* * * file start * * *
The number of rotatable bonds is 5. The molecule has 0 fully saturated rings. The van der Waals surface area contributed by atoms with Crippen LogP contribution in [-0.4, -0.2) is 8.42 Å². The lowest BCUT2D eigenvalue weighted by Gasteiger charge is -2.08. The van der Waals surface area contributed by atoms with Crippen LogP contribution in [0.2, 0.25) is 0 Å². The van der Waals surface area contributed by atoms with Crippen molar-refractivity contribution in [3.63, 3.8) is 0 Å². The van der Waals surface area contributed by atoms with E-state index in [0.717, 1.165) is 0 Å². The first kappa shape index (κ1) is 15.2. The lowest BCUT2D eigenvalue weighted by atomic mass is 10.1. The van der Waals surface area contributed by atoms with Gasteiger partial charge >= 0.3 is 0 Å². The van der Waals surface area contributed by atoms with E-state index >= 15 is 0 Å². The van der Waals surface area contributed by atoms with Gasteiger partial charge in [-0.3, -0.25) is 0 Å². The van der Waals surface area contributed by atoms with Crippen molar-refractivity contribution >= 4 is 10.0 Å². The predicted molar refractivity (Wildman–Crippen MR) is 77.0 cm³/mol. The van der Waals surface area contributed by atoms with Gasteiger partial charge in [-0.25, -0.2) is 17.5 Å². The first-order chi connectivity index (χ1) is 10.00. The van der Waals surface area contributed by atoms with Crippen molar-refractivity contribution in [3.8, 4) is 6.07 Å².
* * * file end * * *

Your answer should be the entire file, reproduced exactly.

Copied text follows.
The number of rotatable bonds is 5. The molecule has 0 fully saturated rings. The van der Waals surface area contributed by atoms with Crippen LogP contribution in [-0.4, -0.2) is 8.42 Å². The lowest BCUT2D eigenvalue weighted by Gasteiger charge is -2.08. The van der Waals surface area contributed by atoms with Crippen LogP contribution in [0.2, 0.25) is 0 Å². The van der Waals surface area contributed by atoms with Crippen molar-refractivity contribution in [3.63, 3.8) is 0 Å². The van der Waals surface area contributed by atoms with E-state index in [0.717, 1.165) is 0 Å². The first kappa shape index (κ1) is 15.2. The lowest BCUT2D eigenvalue weighted by atomic mass is 10.1. The van der Waals surface area contributed by atoms with Gasteiger partial charge >= 0.3 is 0 Å². The van der Waals surface area contributed by atoms with E-state index >= 15 is 0 Å². The van der Waals surface area contributed by atoms with Gasteiger partial charge in [-0.3, -0.25) is 0 Å². The van der Waals surface area contributed by atoms with Crippen molar-refractivity contribution >= 4 is 10.0 Å². The predicted molar refractivity (Wildman–Crippen MR) is 77.0 cm³/mol. The van der Waals surface area contributed by atoms with Gasteiger partial charge in [-0.25, -0.2) is 17.5 Å². The first-order chi connectivity index (χ1) is 10.00. The van der Waals surface area contributed by atoms with Crippen molar-refractivity contribution in [3.8, 4) is 6.07 Å².